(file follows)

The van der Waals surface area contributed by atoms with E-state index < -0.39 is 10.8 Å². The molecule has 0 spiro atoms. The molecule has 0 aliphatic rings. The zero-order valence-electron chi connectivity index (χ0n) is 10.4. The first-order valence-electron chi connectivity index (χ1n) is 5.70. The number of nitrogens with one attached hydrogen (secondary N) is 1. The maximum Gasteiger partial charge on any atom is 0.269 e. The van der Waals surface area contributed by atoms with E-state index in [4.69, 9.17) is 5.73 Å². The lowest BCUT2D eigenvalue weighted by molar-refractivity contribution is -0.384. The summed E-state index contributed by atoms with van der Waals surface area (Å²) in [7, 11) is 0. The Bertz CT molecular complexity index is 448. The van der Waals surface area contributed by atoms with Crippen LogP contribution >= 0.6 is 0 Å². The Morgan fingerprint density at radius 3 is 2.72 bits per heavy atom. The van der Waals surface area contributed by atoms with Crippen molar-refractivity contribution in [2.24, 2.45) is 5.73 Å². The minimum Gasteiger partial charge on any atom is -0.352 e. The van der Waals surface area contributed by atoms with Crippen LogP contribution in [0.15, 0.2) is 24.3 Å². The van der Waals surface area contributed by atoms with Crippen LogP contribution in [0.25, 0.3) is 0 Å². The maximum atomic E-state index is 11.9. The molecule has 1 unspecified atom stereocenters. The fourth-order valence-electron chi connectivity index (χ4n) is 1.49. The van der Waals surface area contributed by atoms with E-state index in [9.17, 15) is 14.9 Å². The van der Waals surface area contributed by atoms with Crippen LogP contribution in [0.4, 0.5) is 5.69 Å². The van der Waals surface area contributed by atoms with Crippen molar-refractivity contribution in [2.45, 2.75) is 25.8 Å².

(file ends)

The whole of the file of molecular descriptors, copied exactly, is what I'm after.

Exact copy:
The van der Waals surface area contributed by atoms with E-state index < -0.39 is 10.8 Å². The molecule has 0 spiro atoms. The molecule has 0 aliphatic rings. The zero-order valence-electron chi connectivity index (χ0n) is 10.4. The first-order valence-electron chi connectivity index (χ1n) is 5.70. The number of nitrogens with one attached hydrogen (secondary N) is 1. The maximum Gasteiger partial charge on any atom is 0.269 e. The van der Waals surface area contributed by atoms with E-state index in [4.69, 9.17) is 5.73 Å². The lowest BCUT2D eigenvalue weighted by molar-refractivity contribution is -0.384. The summed E-state index contributed by atoms with van der Waals surface area (Å²) in [7, 11) is 0. The Bertz CT molecular complexity index is 448. The van der Waals surface area contributed by atoms with Crippen LogP contribution >= 0.6 is 0 Å². The Morgan fingerprint density at radius 3 is 2.72 bits per heavy atom. The van der Waals surface area contributed by atoms with Crippen molar-refractivity contribution in [2.24, 2.45) is 5.73 Å². The minimum Gasteiger partial charge on any atom is -0.352 e. The van der Waals surface area contributed by atoms with Crippen LogP contribution in [0.15, 0.2) is 24.3 Å². The van der Waals surface area contributed by atoms with Crippen LogP contribution in [0.25, 0.3) is 0 Å². The maximum atomic E-state index is 11.9. The molecule has 1 unspecified atom stereocenters. The fourth-order valence-electron chi connectivity index (χ4n) is 1.49. The van der Waals surface area contributed by atoms with E-state index in [9.17, 15) is 14.9 Å². The van der Waals surface area contributed by atoms with Crippen LogP contribution in [0.4, 0.5) is 5.69 Å². The van der Waals surface area contributed by atoms with Crippen molar-refractivity contribution in [2.45, 2.75) is 25.8 Å².